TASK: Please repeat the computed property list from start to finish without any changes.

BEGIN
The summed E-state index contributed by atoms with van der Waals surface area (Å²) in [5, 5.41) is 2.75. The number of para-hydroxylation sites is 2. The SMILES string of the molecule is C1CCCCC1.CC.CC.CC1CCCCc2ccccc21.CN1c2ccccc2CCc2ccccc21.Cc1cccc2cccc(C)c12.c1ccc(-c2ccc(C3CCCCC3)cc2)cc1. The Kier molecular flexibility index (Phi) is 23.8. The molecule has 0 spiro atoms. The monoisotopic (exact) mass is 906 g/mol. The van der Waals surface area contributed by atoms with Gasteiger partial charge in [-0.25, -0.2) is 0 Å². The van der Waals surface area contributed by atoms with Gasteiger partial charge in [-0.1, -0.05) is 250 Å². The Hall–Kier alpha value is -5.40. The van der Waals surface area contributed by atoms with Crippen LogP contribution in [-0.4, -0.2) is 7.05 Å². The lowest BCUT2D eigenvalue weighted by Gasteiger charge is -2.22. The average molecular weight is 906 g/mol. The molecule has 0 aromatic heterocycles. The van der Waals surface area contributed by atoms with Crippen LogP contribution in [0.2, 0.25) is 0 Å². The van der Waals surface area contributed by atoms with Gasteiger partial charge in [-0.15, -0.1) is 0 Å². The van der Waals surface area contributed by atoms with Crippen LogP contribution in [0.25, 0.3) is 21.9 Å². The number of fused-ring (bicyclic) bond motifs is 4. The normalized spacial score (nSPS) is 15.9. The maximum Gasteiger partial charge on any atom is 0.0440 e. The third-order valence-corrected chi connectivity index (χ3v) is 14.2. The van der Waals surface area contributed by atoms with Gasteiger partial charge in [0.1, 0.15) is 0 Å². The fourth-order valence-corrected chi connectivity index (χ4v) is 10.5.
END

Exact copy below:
The summed E-state index contributed by atoms with van der Waals surface area (Å²) in [5, 5.41) is 2.75. The number of para-hydroxylation sites is 2. The SMILES string of the molecule is C1CCCCC1.CC.CC.CC1CCCCc2ccccc21.CN1c2ccccc2CCc2ccccc21.Cc1cccc2cccc(C)c12.c1ccc(-c2ccc(C3CCCCC3)cc2)cc1. The Kier molecular flexibility index (Phi) is 23.8. The molecule has 0 spiro atoms. The monoisotopic (exact) mass is 906 g/mol. The van der Waals surface area contributed by atoms with Gasteiger partial charge in [-0.25, -0.2) is 0 Å². The van der Waals surface area contributed by atoms with Gasteiger partial charge in [-0.1, -0.05) is 250 Å². The Hall–Kier alpha value is -5.40. The van der Waals surface area contributed by atoms with Crippen LogP contribution in [-0.4, -0.2) is 7.05 Å². The lowest BCUT2D eigenvalue weighted by Gasteiger charge is -2.22. The average molecular weight is 906 g/mol. The molecule has 0 aromatic heterocycles. The van der Waals surface area contributed by atoms with Crippen LogP contribution in [0.2, 0.25) is 0 Å². The van der Waals surface area contributed by atoms with Gasteiger partial charge in [-0.15, -0.1) is 0 Å². The van der Waals surface area contributed by atoms with Crippen LogP contribution in [0.25, 0.3) is 21.9 Å². The number of fused-ring (bicyclic) bond motifs is 4. The normalized spacial score (nSPS) is 15.9. The maximum Gasteiger partial charge on any atom is 0.0440 e. The third-order valence-corrected chi connectivity index (χ3v) is 14.2. The van der Waals surface area contributed by atoms with Gasteiger partial charge in [0.1, 0.15) is 0 Å². The fourth-order valence-corrected chi connectivity index (χ4v) is 10.5.